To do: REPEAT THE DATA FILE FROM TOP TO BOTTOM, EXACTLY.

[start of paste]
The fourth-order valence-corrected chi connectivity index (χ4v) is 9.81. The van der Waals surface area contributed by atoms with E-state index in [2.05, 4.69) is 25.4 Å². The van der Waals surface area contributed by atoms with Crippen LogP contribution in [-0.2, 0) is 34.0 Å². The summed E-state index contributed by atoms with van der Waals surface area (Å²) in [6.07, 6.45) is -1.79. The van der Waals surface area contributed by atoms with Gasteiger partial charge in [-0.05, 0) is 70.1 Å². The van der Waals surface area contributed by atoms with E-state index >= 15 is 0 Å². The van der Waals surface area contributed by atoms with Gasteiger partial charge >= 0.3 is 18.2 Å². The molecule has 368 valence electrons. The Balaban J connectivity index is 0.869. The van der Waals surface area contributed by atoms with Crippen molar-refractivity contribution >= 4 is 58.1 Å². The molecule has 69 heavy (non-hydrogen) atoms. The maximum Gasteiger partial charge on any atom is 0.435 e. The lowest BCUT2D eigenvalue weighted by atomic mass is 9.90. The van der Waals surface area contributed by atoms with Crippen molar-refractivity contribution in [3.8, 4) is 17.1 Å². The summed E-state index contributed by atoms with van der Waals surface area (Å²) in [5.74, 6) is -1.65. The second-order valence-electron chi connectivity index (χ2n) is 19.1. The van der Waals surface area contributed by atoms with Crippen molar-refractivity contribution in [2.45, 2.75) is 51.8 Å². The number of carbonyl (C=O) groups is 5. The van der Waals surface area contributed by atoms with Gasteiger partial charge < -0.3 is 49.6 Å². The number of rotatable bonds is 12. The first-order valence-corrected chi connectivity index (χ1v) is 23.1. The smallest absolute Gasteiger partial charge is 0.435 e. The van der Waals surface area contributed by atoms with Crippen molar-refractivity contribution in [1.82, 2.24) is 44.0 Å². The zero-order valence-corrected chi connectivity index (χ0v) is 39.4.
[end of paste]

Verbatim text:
The fourth-order valence-corrected chi connectivity index (χ4v) is 9.81. The van der Waals surface area contributed by atoms with E-state index in [2.05, 4.69) is 25.4 Å². The van der Waals surface area contributed by atoms with Crippen LogP contribution in [-0.2, 0) is 34.0 Å². The summed E-state index contributed by atoms with van der Waals surface area (Å²) in [6.07, 6.45) is -1.79. The van der Waals surface area contributed by atoms with Gasteiger partial charge in [-0.05, 0) is 70.1 Å². The van der Waals surface area contributed by atoms with E-state index >= 15 is 0 Å². The van der Waals surface area contributed by atoms with Gasteiger partial charge >= 0.3 is 18.2 Å². The molecule has 368 valence electrons. The Balaban J connectivity index is 0.869. The van der Waals surface area contributed by atoms with Crippen molar-refractivity contribution >= 4 is 58.1 Å². The molecule has 69 heavy (non-hydrogen) atoms. The maximum Gasteiger partial charge on any atom is 0.435 e. The lowest BCUT2D eigenvalue weighted by atomic mass is 9.90. The van der Waals surface area contributed by atoms with Crippen molar-refractivity contribution in [3.8, 4) is 17.1 Å². The summed E-state index contributed by atoms with van der Waals surface area (Å²) in [5.74, 6) is -1.65. The second-order valence-electron chi connectivity index (χ2n) is 19.1. The van der Waals surface area contributed by atoms with Crippen molar-refractivity contribution in [2.45, 2.75) is 51.8 Å². The number of carbonyl (C=O) groups is 5. The van der Waals surface area contributed by atoms with Gasteiger partial charge < -0.3 is 49.6 Å². The number of rotatable bonds is 12. The first-order valence-corrected chi connectivity index (χ1v) is 23.1. The smallest absolute Gasteiger partial charge is 0.435 e. The van der Waals surface area contributed by atoms with Crippen molar-refractivity contribution in [1.82, 2.24) is 44.0 Å². The zero-order valence-corrected chi connectivity index (χ0v) is 39.4.